The Winding Roads of the American Player Pathway

In Europe, the player pathway is known and understood. A player plays for a local club, gets recognized and scouted, receives an opportunity to prove himself at a bigger club, and the progression continues until you reach the top. Not every player travels the same road. Some move up the ladder quicker than others. Some play in obscurity for years before getting their opportunity, but the pathway is still the same: smaller club to biggest clubs.

Geography, not talent, is the most important factor that determines the opportunity for the average American soccer player. The U.S. only has a couple dozen territories with access to the highest level of the sport. If a player happens to live in one of these territories like Los Angeles, Chicago, New York, Atlanta, or Seattle, the odds of discovery are exponentially higher than if you are a player in New Mexico, Idaho, West Virginia, or Alabama.

Major League Soccer, currently the highest level of the sport in America, does not have independent clubs. MLS LLC is a single entity league with franchises, similar to a McDonald’s or Burger King. To limit franchises from competing for talent, the league imposes a 75 mile territory boundary for each franchise. If a player lives in or close to that territory, they will have a chance to be scouted. The merit of their work, their talent, can be the significant determining factor as to whether or nor they get an opportunity to play in a MLS Academy.

Anywhere else, your best option is to move. Some move closer or into MLS territories. Some move overseas where the training and opportunity to be discovered is far superior to anything a player could receive in the U.S., including an MLS Academy. The option to move overseas is not available to most players for various reasons: EU status, family work situations, etc. The overseas option is the exception, not the rule. For most players outside of an MLS franchise territory, there simply aren’t many great options, much less good ones.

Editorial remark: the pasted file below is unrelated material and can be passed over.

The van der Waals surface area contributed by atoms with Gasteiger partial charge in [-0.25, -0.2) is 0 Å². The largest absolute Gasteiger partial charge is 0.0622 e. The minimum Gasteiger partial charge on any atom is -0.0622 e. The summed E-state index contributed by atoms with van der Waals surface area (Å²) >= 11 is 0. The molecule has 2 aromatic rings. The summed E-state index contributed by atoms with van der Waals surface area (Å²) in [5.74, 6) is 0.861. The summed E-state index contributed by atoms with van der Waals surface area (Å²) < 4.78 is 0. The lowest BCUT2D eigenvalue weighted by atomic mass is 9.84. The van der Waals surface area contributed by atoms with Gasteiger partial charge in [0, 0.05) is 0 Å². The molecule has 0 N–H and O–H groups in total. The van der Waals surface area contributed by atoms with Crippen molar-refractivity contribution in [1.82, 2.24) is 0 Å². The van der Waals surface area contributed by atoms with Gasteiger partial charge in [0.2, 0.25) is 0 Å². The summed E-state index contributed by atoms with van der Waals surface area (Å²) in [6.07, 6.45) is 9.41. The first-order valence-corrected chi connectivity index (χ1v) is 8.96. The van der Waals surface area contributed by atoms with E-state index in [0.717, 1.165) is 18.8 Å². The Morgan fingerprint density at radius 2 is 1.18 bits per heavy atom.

The U.S. Soccer system could have some of the best talent in the world. In my conversations with some top scouts and coaches, there seems to be a consensus that America is a sleeping giant when it comes to producing top class players, but finding them is currently the hardest part with 99% of players not having access to the top level of the sport in the U.S. A franchise system with a couple dozen markets will never give U.S. Soccer the opportunity to maximize the quality of the talent pool. Too many will slip through the cracks, or in this case gaping holes.

The American Player Pathway could take a number of different routes depending on where a player resides. For example, a player living in a MLS Franchise Territory could play for a small club, get scouted, and join the MLS Academy. This player still doesn’t have a great chance of playing with the First Team (Top Pro Team) of the MLS Franchise for a variety of reasons. Many of these players go to college instead. Some come back to the league later, but most players don’t.

If a player lives outside an MLS Franchise Territory, the options are far more confusing. A player could play at a local club and never leave until they quit playing. A player could play for their local club, their middle school, their high school, their college, some amateur soccer, etc until they decide to quit playing. Some leave after high school and try to make it overseas.

The real shame in the U.S. Soccer system is the unnecessary chaos and confusion for families, not to mention the costs which we will cover in future posts and Soccer Works episodes. It doesn’t have to be this way. If U.S. Soccer provided a connected system of leagues for independent clubs, the United States would cover a lot more of the country much faster.

For now, the MLS LLC control over the United States Soccer Federation prevents 99% of American families from getting the opportunity to see their child rise to the top primarily because of their hard work and their talent. The only way to change the current system is to unite behind a common purpose and vision of giving every city and town access to the top level of the sport in America.





Listen to Episode 16 of Soccer Works here.

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